Nicolas Maduro in Venezuela wants to move away from the country's oil being priced in US dollars.
Instead, both imports and exports should be priced in euro, yuan, rupees, anything but dollars.
This will have nearly no effect upon anything at all, given the liquidity of the FX markets.
There's a common enough theory out there that the general use of the US dollar in the oil business adds somehow to American power and or prestige. So much so that we occasionally see people insisting that if only the oil business, or perhaps international trade more generally, were not dollar-denominated, then the US would lose its position as the global hegemon. There was much of this concerning both Iran and Iraq some time ago when they mooted that oil deals should be done in euros. Some even ascribed the overthrow of Saddam Hussein to a US insistence that such a thing must not happen.
This is all nonsense, as is Nicolas Maduro's invocation of the same idea here over Venezuela's oil exports. It's just not going to make much difference to anything:
This week Venezuela announced that it will no longer accept payment in U.S. dollars for its oil, a major divergence from typical oil market practices. It is said that Venezuela and its national oil company, PDVSA, will operate with euros. The given explanation is that this is an attempt to circumvent sanctions imposed by the U.S. government, but the real reason may be a sales pitch to China, India, and other large oil markets, that Venezuela hopes to attract as customers.
Not using dollars doesn't make that Venezuelan crude any more attractive to anyone else in the slightest. It's still heavy stuff, which a refinery has to be specifically adjusted to handle. Which version of money is used to pay for it is just an irrelevance.
This might be a useful clue as to why it is actually doing it:
We are making the technical and technological adjustments … so that Dicom, which is our main space for auctioning currencies, develops towards [currencies] other than the dollar,” he told teleSUR.
The announcement was made amid reports the government’s main currency auction system, Dicom, had abruptly stopped selling dollars. Lobo confirmed the auction house had been closed, but said it will restart operations soon.
Its internal system for allocating scarce dollars to importers is falling apart only three months after it created it. Politically, it might be better to change the system rather than admit that failure.
Of course, some are misunderstanding this entirely, as Maduro himself probably is:
The measure is seen as an act of retaliation against the United States,
It makes just no difference to the US at all. And this doesn't matter either:
Venezuela on Friday began listing the price of its oil in the Chinese yuan, following President Nicolas Maduro's announcement last week that he would rid the economy of the "US imperialist system."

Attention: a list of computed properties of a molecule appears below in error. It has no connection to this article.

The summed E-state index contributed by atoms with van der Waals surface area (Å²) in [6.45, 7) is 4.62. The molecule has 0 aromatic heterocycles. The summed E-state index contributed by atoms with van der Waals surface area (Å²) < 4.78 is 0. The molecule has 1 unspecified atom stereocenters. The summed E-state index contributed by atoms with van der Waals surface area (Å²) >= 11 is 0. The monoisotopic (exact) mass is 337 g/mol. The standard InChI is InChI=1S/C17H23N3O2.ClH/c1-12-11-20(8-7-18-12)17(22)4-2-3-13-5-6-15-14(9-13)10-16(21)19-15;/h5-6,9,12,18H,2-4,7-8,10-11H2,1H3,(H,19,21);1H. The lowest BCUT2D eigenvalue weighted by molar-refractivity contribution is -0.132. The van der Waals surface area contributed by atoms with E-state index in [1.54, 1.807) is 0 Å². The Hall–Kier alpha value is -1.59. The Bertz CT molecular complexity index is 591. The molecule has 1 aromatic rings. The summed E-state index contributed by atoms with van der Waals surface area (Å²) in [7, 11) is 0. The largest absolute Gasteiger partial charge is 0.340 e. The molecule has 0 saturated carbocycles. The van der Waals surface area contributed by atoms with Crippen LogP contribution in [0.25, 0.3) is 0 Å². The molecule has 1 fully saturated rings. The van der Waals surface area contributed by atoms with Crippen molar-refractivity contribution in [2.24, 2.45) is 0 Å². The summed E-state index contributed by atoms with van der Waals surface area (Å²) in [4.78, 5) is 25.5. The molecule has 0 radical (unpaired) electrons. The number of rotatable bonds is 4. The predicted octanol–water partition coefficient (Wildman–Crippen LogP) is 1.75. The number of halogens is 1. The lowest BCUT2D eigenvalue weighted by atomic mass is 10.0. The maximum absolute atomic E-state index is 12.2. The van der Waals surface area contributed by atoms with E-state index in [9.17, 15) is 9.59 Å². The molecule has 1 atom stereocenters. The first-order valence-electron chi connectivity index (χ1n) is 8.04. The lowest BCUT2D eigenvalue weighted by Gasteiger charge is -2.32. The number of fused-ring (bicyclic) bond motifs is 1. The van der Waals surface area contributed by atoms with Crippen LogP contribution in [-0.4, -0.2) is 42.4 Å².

There is one, and only one, manner in which the currency used for oil trading matters in the slightest. Say that we have a system as we do now, the use of the dollar to price oil - do note that there's absolutely nothing at all, anywhere, which says that oil must be paid for in dollars, it's only that everyone uses the dollar-denominated price to work out what the price will be in any other currency or even commodity. There is a power which the US does have over the oil trade; that is, it is possible for the US to insist upon sanctions against anyone who uses dollars to trade with a particular country.
This has actually happened too and it was part of the recent nuclear sanctions against Iran. Any bank which handled dollar transactions would find itself staring at the US Federal Government. It happened with Sudan; one French bank was dealing with that country in dollars, through its European arm, and ended up having to pay billions in fines. For all US dollar transactions, in the end, clear through the territory of the US. Thus the US can - in fact even if the law here is a bit dodgy - cut off a country from dollar transactions through the banking system.
The US has, so far at least, specifically ruled out imposing those sorts of sanctions upon Venezuela. At which point we might say, well, it could, so Maduro is just preparing for this.
And if that's what we say the result will be then that's fine. It's the further implication, that this matters to the dollar, the US, or the global oil market which is incorrect. It simply will have no effect there at all.
The reasons are two-fold, the first being that in theory it just doesn't matter what is used to pay for something. If the oil trade were determined and priced in gold it wouldn't change the price of gold at all. That it is in US $ doesn't change the price of the $ either.
The second is that Venezuela's oil trade is simply trivial compared to those foreign currency markets. Their size is obviously an estimate but $5 trillion a day is a reasonable one. That's for some 250 trading days in a year. $1,250 trillion a year of throughput, therefore. Venezuela's oil business is some $25 billion a year. A little more perhaps if we add in its oil imports - yes, it imports US light crude to mix with its heavy domestic production.
Venezuela's oil trade is, therefore, equivalent to 0.002% of the annual turnover of the foreign exchange markets. That's simply not an important number, it's not going to affect anything at all even if the theoretical reason it doesn't matter doesn't hold.
We can and probably should view this as the usual anti-Yanqui posturing, let's free Venezuela from the yoke of the Almighty Dollar. Other than domestic politics it's going to have no economic effect upon anything at all.
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